What is Menopause?

Menopause marks a new phase of life for a woman. In the simplest of terms, it means that you have gone 12 full months without a period.


This article explains more about the phases of menopause, including perimenopause. We explain when you might expect to become perimenopausal and what is happening to your body during this time. For more information about symptoms, diagnosis and treatment options explore the rest of our perimenopause and menopause resource area.


What is menopause?

Menopause marks a new phase of life for a woman. In the simplest of terms, it means that you have gone 12 full months without a period.

The menopause affects all women and it can also affect transgender and non-binary people too.

What are the stages of menopause?

The four stages of menopause reflect the different phases in a woman’s life:

  1. Premenopause

Premenopause is the phase of life when you will have no symptoms and your periods will be generally regular. Within the body, the ovaries are fully functioning and hormone production is ongoing. For many women this phase begins in their early teens and continues through until their early- to mid-40s. That's not the case for everyone though as premenopause can end a lot earlier for some women.

  1. Perimenopause

The months and years leading up to menopause are defined as ‘perimenopause’ and on average, in the UK, this will begin around the age of 45.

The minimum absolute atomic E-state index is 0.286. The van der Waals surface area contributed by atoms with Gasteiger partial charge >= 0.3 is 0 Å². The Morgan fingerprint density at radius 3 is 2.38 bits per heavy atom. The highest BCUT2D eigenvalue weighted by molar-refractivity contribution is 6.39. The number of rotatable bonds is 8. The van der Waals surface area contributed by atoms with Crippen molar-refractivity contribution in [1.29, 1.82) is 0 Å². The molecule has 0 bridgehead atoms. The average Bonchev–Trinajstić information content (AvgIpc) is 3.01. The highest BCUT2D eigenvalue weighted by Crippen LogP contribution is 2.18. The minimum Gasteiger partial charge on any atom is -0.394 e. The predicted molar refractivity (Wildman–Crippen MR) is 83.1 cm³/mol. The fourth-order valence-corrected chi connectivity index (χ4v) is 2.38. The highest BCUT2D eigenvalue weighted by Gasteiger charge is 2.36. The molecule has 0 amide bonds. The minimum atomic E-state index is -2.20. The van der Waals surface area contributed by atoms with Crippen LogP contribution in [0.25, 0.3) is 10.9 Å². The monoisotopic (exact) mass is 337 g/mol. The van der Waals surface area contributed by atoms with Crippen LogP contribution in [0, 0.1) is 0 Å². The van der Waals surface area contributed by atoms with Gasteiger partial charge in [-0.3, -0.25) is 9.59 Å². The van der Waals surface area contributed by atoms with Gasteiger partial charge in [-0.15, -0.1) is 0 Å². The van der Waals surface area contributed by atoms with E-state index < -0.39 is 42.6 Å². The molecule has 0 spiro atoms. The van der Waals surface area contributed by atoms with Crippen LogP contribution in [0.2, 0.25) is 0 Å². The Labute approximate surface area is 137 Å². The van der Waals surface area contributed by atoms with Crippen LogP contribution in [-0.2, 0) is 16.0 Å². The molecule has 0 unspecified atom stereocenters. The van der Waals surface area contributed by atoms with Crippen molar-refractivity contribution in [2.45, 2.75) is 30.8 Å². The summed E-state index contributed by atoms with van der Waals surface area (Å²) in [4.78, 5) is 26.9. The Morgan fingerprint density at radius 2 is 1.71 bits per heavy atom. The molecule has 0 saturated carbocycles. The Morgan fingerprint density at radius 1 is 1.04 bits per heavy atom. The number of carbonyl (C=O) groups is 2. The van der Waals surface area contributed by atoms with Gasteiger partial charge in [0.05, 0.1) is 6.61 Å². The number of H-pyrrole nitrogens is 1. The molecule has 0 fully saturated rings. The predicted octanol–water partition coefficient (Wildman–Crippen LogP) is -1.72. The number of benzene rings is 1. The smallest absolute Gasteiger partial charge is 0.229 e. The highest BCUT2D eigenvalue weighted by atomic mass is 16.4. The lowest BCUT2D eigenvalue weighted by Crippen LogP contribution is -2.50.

It’s during this time that your periods will start to become more infrequent and irregular. You may experience the symptoms we commonly think of as menopausal such as hot flushes, night sweats and low mood. These vary enormously from woman to woman. For some women, these symptoms are mild and last only a few months. For others the symptoms are severe and can impact other areas of their life for many years before their periods stop. 


TIP: Use our free, downloadable symptom checker to track your symptoms to get an indication of whether you are perimenopausal. If these symptoms are impacting your day-to-day life then it’s best to visit your GP or a menopause specialist.


  1. Menopause 

Your menopause will actually be a single point in time - one day! It refers to the one day directly after 12 months since your last period. 

Up until that point you are perimenopausal, and after that day you are postmenopausal. In both the UK and the US, the average age that a woman reaches menopause is 51-years old.

  1. Postmenopause

This is the period of time after your diagnosis of menopause. It doesn’t necessarily mean that your menopausal symptoms will have ended, but it does mean that your periods will have stopped. 

What causes menopause?

The cause of menopause is a natural process as part of ageing when our body's hormone production begins to change. The exception to this is if surgery or chemotherapy causes an early menopause.  

Understanding the role of hormones in menopause

The reason that we go through menopause is due to the changes to hormones in our body.